Four Ways to Sharpen Your Archery Skills This Spring

Bow hunting is one of the oldest and most enjoyable ways to take game. For many hunters, archery is a way to connect with primal hunting skills that have been honed and refined for generations, but finding success in the field requires having a shot that’s skillful and true. Whether you’re a seasoned bow hunter or are just starting to learn the art of archery, here are four ways to help you sharpen your archery skills this spring.

Realistic Practice

Practicing in an environment that is realistic will provide the most benefit for any bow shooter. That means that hunters who mostly shoot from a tree stand should practice shooting from an elevated position. Similarly, practicing in low light conditions or during inclement weather, or while wearing clothing that you would typically wear on a hunt all make for a more realistic practice experience. Of course, there is nothing wrong with also practicing on flat ground when the weather is ideal, but simulating actual hunting conditions during your practice will help improve your skills the most.

Physical Training

Bow hunting is a physically demanding sport. Hiking into a hunting area and climbing tree stands are two things that might quickly come to mind, but drawing, holding and shooting a bow also requires physical stamina. Maintaining good physical fitness can improve your ability to shoot accurately and consistently. The shoulder and upper back muscles are particularly important with archery, so tailoring a workout regimen to focus on these muscle groups can be a great benefit, but overall conditioning can improve a hunter’s abilities throughout the entire hunt, while also paying off when you need to make a difficult shot.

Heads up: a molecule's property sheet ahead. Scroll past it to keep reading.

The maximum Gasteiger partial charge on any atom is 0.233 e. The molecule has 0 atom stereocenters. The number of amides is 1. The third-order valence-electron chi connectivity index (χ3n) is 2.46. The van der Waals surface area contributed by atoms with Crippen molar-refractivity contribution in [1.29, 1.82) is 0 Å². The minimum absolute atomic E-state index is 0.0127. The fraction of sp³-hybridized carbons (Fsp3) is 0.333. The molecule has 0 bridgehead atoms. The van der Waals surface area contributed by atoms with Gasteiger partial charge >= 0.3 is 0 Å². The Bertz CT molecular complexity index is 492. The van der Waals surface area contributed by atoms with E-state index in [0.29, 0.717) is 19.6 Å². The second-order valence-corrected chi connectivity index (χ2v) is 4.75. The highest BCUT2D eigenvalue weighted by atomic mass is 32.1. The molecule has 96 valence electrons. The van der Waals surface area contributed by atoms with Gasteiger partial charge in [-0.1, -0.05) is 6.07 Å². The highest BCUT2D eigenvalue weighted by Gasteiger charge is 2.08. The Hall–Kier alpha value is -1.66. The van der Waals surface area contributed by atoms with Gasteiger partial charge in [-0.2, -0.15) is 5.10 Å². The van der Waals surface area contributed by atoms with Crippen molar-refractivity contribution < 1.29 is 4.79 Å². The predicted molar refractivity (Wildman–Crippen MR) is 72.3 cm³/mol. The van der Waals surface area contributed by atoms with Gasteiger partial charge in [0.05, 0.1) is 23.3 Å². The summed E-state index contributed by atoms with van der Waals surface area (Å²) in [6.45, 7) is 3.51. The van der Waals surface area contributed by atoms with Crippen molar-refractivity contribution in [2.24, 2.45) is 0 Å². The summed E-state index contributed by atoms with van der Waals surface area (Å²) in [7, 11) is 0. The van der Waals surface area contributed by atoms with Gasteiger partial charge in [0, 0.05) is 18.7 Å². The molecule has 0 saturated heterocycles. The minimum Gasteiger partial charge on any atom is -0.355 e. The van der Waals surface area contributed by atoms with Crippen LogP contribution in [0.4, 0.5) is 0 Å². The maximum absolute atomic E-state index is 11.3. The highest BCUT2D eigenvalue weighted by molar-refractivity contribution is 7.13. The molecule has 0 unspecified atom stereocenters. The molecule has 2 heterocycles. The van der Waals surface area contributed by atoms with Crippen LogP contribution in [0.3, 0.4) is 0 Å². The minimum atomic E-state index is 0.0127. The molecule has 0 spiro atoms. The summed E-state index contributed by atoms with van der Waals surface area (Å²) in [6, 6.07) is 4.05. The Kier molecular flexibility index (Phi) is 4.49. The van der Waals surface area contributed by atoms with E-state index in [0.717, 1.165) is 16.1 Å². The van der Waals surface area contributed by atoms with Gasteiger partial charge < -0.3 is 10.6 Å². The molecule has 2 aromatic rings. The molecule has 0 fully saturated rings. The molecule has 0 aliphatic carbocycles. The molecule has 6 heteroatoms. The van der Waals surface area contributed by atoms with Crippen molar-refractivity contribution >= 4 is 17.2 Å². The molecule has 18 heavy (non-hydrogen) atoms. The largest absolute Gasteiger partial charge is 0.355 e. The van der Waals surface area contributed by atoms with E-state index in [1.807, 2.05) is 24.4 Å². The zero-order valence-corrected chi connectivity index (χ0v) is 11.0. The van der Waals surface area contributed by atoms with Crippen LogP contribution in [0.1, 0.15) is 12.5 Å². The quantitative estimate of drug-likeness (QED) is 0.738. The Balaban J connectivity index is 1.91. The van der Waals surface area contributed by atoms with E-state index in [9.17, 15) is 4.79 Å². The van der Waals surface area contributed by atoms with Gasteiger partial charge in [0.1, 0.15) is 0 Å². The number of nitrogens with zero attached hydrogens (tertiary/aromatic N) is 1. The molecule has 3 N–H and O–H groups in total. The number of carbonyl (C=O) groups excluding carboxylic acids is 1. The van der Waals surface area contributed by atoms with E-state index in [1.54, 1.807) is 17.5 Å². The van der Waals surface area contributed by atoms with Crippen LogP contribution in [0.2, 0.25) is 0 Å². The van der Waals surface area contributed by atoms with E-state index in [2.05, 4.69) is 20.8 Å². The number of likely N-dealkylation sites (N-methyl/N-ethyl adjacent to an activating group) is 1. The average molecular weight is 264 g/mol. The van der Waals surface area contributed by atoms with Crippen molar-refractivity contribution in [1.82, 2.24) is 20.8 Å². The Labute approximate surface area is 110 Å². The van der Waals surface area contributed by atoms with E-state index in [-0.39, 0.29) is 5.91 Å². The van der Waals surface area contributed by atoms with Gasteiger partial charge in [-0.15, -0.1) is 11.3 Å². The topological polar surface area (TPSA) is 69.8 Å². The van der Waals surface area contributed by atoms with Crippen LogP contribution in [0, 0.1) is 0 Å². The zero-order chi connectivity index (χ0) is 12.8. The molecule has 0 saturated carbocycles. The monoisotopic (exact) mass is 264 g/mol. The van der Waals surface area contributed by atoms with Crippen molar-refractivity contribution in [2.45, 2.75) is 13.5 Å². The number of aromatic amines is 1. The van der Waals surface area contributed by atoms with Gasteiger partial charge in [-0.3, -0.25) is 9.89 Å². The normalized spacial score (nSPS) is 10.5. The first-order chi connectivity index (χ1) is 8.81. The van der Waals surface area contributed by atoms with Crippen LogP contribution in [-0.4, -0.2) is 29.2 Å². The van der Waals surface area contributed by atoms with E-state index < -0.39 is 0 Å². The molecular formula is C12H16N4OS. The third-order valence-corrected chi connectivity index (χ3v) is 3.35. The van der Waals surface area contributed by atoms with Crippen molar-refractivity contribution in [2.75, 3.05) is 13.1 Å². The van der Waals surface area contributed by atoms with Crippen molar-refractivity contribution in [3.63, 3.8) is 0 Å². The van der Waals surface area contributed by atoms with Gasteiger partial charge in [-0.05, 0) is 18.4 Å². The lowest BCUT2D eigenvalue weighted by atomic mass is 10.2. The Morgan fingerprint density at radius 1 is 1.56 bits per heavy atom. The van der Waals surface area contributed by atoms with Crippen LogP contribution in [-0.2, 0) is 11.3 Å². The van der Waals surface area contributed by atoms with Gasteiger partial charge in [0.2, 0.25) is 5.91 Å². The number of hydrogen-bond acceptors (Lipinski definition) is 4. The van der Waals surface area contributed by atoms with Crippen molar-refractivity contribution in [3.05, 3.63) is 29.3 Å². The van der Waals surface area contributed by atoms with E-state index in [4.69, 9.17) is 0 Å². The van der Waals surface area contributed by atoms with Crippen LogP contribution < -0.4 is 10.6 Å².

Practice Distance Shots

Bow hunters quickly learn what their comfortable range is for a shot. It can be tempting to practice at this comfortable distance until you feel as though you have it right, but it’s important to practice shots both at longer and shorter distances. You never can predict how your hunt will do, and sometimes you may have a clear shot but at a longer distance than you might prefer. Working on the accuracy of your longer shots in practice allows you to slowly expand your comfortable range while also making closer shots seem even easier.

Adrenalin Training

Practicing while you are calm is one thing, but an actual shot in the field often involves dealing with a bit of an adrenalin rush. When a deer or other animal walks into your range, your muscles tense and your heart starts beating faster which can impact your accuracy. A shot that might be easy for you to make when calm can suddenly be a lot more difficult when your heart is pounding and your breathing is rapid. That’s why you should practice making your shot in these conditions.

Simulate an adrenalin rush during practice with a simple exercise. G5 Prime says to place your bow on the ground or a stand, and then sprint around long enough to get your heart pounding. Once your heart rate is up from the exercise, grab the bow and try to take a shot. This simple exercise can help put you in a similar physical state to having an adrenaline rush, allowing you to focus on making sure your arrows hit the mark even in tense field conditions.

Tioga Boar Ranch is one of the largest hunting preserves in the eastern U.S. Our guests enjoy access to an incredible selection of game during our hunts. Put your archery skills to the test by booking a hunt with us. Learn more by calling 570-835-5341 today.